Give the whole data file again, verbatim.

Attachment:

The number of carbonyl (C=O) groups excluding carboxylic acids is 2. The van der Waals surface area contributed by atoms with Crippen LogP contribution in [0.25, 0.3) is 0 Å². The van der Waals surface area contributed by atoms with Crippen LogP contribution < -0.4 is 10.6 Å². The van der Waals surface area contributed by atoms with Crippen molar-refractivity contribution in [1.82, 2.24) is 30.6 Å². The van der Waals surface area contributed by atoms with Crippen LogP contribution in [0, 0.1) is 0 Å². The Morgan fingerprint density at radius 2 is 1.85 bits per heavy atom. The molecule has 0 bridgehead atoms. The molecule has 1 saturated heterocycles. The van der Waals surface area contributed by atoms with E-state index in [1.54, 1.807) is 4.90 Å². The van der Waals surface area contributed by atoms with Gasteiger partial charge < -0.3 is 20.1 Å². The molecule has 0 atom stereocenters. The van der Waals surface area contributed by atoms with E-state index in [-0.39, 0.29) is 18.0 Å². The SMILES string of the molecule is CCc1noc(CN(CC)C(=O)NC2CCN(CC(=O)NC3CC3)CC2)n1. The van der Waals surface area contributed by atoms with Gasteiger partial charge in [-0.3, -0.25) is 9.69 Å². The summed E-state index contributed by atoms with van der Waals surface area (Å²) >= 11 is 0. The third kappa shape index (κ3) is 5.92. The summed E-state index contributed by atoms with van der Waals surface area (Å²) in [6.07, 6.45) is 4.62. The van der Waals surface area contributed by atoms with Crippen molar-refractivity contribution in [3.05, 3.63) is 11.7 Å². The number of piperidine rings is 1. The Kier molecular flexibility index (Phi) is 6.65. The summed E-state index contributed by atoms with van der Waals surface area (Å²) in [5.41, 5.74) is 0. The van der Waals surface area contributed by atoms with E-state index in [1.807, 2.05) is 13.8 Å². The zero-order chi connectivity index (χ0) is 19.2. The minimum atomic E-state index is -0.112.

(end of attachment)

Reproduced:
The number of carbonyl (C=O) groups excluding carboxylic acids is 2. The van der Waals surface area contributed by atoms with Crippen LogP contribution in [0.25, 0.3) is 0 Å². The van der Waals surface area contributed by atoms with Crippen LogP contribution < -0.4 is 10.6 Å². The van der Waals surface area contributed by atoms with Crippen molar-refractivity contribution in [1.82, 2.24) is 30.6 Å². The van der Waals surface area contributed by atoms with Crippen LogP contribution in [0, 0.1) is 0 Å². The Morgan fingerprint density at radius 2 is 1.85 bits per heavy atom. The molecule has 0 bridgehead atoms. The molecule has 1 saturated heterocycles. The van der Waals surface area contributed by atoms with E-state index in [1.54, 1.807) is 4.90 Å². The van der Waals surface area contributed by atoms with Gasteiger partial charge < -0.3 is 20.1 Å². The molecule has 0 atom stereocenters. The van der Waals surface area contributed by atoms with E-state index in [-0.39, 0.29) is 18.0 Å². The SMILES string of the molecule is CCc1noc(CN(CC)C(=O)NC2CCN(CC(=O)NC3CC3)CC2)n1. The van der Waals surface area contributed by atoms with Gasteiger partial charge in [-0.3, -0.25) is 9.69 Å². The summed E-state index contributed by atoms with van der Waals surface area (Å²) >= 11 is 0. The third kappa shape index (κ3) is 5.92. The summed E-state index contributed by atoms with van der Waals surface area (Å²) in [6.07, 6.45) is 4.62. The van der Waals surface area contributed by atoms with Crippen molar-refractivity contribution in [3.05, 3.63) is 11.7 Å². The number of piperidine rings is 1. The Kier molecular flexibility index (Phi) is 6.65. The summed E-state index contributed by atoms with van der Waals surface area (Å²) in [5.41, 5.74) is 0. The van der Waals surface area contributed by atoms with E-state index in [1.807, 2.05) is 13.8 Å². The zero-order chi connectivity index (χ0) is 19.2. The minimum atomic E-state index is -0.112.